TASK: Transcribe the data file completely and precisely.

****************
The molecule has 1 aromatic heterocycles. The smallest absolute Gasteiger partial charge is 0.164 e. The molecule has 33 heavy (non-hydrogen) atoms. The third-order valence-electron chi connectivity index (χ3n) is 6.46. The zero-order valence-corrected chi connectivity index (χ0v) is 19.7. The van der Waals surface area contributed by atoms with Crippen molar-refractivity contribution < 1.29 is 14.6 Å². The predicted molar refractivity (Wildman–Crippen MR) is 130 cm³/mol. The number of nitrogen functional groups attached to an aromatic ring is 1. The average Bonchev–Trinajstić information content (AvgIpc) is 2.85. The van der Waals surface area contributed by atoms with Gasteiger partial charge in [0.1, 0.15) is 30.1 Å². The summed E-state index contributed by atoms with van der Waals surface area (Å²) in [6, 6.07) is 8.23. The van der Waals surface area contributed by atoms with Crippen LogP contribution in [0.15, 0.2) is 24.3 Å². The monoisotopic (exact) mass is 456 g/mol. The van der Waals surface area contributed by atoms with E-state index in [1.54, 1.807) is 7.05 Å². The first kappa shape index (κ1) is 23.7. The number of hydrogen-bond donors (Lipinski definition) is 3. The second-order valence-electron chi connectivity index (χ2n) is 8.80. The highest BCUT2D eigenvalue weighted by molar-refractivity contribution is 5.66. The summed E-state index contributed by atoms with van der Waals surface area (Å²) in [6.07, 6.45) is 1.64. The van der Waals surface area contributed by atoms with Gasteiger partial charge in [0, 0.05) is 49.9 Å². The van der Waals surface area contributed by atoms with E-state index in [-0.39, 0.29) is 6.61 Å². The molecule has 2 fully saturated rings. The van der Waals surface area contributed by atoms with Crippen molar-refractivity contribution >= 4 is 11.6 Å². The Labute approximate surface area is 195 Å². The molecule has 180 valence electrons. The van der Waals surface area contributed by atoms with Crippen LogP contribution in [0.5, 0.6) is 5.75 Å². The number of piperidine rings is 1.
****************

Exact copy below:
The molecule has 1 aromatic heterocycles. The smallest absolute Gasteiger partial charge is 0.164 e. The molecule has 33 heavy (non-hydrogen) atoms. The third-order valence-electron chi connectivity index (χ3n) is 6.46. The zero-order valence-corrected chi connectivity index (χ0v) is 19.7. The van der Waals surface area contributed by atoms with Crippen molar-refractivity contribution < 1.29 is 14.6 Å². The predicted molar refractivity (Wildman–Crippen MR) is 130 cm³/mol. The number of nitrogen functional groups attached to an aromatic ring is 1. The average Bonchev–Trinajstić information content (AvgIpc) is 2.85. The van der Waals surface area contributed by atoms with Gasteiger partial charge in [0.1, 0.15) is 30.1 Å². The summed E-state index contributed by atoms with van der Waals surface area (Å²) in [6, 6.07) is 8.23. The van der Waals surface area contributed by atoms with Crippen LogP contribution in [0.15, 0.2) is 24.3 Å². The monoisotopic (exact) mass is 456 g/mol. The van der Waals surface area contributed by atoms with E-state index in [1.54, 1.807) is 7.05 Å². The first kappa shape index (κ1) is 23.7. The number of hydrogen-bond donors (Lipinski definition) is 3. The second-order valence-electron chi connectivity index (χ2n) is 8.80. The highest BCUT2D eigenvalue weighted by molar-refractivity contribution is 5.66. The summed E-state index contributed by atoms with van der Waals surface area (Å²) in [6.07, 6.45) is 1.64. The van der Waals surface area contributed by atoms with Gasteiger partial charge in [0, 0.05) is 49.9 Å². The van der Waals surface area contributed by atoms with E-state index in [-0.39, 0.29) is 6.61 Å². The molecule has 2 fully saturated rings. The van der Waals surface area contributed by atoms with Crippen molar-refractivity contribution >= 4 is 11.6 Å². The Labute approximate surface area is 195 Å². The molecule has 180 valence electrons. The van der Waals surface area contributed by atoms with Crippen LogP contribution in [0.5, 0.6) is 5.75 Å². The number of piperidine rings is 1.